Already we know that ‘puppy fat’ is a myth; fat children don’t ‘grow out of it’.
Fat children become fat adults.
Children get too clever by half, too, snaffling their booty behind parents’ backs and stifling their giggles when asked who ate all the pies.
Often, parents don’t notice their children are heading for a problem…a problem, by the way, which increasingly afflicts families across the social divide.
From sink school to prep school, tubbies are becoming the norm. And if all the other eight-year-old boys are letting shirts hang loose, rather than tucking them in, it can look more like a fashion than a wilful effort to hide flab.
Your child doesn’t stand out from the crowd, so why should you worry? Some parents even take comfort from their children’s gorging: a ‘good appetite’ is traditionally a sign of health and, after all, we’re supposed to keep a weather eye out for anorexia, aren’t we?
A friend of mine was confronted with the problem of a child’s weight last Christmas, which led to their toddler granddaughter being admitted to hospital.
She was flatly refusing to eat, her weight was dropping, and as a family we were scared stiff.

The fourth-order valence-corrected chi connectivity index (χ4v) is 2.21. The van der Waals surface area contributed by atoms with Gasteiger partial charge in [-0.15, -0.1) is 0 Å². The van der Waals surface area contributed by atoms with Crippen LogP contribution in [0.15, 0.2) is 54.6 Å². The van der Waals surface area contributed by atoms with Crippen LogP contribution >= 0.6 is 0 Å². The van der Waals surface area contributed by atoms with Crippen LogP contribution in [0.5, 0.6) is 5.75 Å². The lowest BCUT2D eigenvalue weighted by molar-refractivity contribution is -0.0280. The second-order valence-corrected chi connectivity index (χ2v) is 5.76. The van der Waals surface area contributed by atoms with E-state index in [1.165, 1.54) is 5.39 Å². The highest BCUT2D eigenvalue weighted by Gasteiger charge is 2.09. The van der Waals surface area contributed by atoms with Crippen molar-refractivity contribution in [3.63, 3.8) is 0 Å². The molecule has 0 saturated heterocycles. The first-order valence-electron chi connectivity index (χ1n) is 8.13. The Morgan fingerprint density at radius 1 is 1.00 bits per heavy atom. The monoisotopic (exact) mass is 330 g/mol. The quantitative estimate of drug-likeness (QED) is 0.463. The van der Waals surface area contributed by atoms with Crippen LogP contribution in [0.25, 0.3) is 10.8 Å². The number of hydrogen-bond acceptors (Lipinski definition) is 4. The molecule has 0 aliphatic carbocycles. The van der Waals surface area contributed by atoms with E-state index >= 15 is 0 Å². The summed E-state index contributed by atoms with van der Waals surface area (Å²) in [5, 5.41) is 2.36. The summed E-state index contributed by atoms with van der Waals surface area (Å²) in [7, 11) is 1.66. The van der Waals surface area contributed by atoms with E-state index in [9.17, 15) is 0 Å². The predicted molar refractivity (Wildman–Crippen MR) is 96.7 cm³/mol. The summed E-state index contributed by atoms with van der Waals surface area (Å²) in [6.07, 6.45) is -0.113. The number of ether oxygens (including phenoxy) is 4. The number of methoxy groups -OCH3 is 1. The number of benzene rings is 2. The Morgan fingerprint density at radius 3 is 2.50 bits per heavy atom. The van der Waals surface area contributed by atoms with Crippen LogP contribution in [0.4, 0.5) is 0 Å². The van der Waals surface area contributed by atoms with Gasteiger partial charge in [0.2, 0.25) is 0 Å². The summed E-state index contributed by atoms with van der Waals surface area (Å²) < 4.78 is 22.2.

There was obvious relief when she decided (for no apparent reason) to eat again was such, that she was given anything…and I do mean anything…she wanted.
Later, when she was fully better, the parents had to force themselves to replace that relief with common sense and adjust her diet accordingly.
If they hadn’t?
What if those past anxieties had blinded my friend to the prospect of her being overweight in future and we had allowed her just to keep eating everything in sight?
Would it have been fair to accuse us of simple ‘neglect’?
I do have a degree of sympathy for the parents in many cases.
And yet, in spite of that sympathy, in spite of a loathing of state interference, in spite of supporting laws that grant authority to parents, I think Dr Ludwig is right.
Obviously, nobody should favour taking children into foster care for the sake of a few extra pounds, nor as anything other than a last resort. But equally obviously, when it comes to obesity, action is long past overdue.
Already we know that one in ten children are obese when they start primary school, rising to one in five when they leave at the age of 11…and remaining at one in five throughout secondary school.
Already we know that ‘puppy fat’ is a myth. Fat children don’t ‘grow out of it’. Fat children become fat adults.
by Susan Floyd